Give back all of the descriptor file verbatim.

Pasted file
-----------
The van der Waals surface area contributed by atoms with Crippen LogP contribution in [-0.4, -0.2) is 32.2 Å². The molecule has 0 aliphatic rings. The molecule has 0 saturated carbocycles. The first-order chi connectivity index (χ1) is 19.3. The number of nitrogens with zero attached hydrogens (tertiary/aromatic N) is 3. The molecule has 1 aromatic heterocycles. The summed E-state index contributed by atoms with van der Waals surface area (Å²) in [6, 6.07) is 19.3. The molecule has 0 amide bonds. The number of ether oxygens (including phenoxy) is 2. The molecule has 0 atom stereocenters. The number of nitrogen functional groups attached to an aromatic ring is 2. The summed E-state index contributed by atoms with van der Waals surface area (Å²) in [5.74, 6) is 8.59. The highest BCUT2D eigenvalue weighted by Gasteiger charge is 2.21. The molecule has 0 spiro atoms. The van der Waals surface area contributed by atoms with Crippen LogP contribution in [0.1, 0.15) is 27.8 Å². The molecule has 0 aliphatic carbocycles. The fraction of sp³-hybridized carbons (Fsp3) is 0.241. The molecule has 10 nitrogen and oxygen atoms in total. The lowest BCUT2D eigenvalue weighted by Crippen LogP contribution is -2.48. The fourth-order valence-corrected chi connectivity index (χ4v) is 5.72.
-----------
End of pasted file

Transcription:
The van der Waals surface area contributed by atoms with Crippen LogP contribution in [-0.4, -0.2) is 32.2 Å². The molecule has 0 aliphatic rings. The molecule has 0 saturated carbocycles. The first-order chi connectivity index (χ1) is 19.3. The number of nitrogens with zero attached hydrogens (tertiary/aromatic N) is 3. The molecule has 1 aromatic heterocycles. The summed E-state index contributed by atoms with van der Waals surface area (Å²) in [6, 6.07) is 19.3. The molecule has 0 amide bonds. The number of ether oxygens (including phenoxy) is 2. The molecule has 0 atom stereocenters. The number of nitrogen functional groups attached to an aromatic ring is 2. The summed E-state index contributed by atoms with van der Waals surface area (Å²) in [5.74, 6) is 8.59. The highest BCUT2D eigenvalue weighted by Gasteiger charge is 2.21. The molecule has 0 spiro atoms. The van der Waals surface area contributed by atoms with Crippen LogP contribution in [0.1, 0.15) is 27.8 Å². The molecule has 0 aliphatic carbocycles. The fraction of sp³-hybridized carbons (Fsp3) is 0.241. The molecule has 10 nitrogen and oxygen atoms in total. The lowest BCUT2D eigenvalue weighted by Crippen LogP contribution is -2.48. The fourth-order valence-corrected chi connectivity index (χ4v) is 5.72.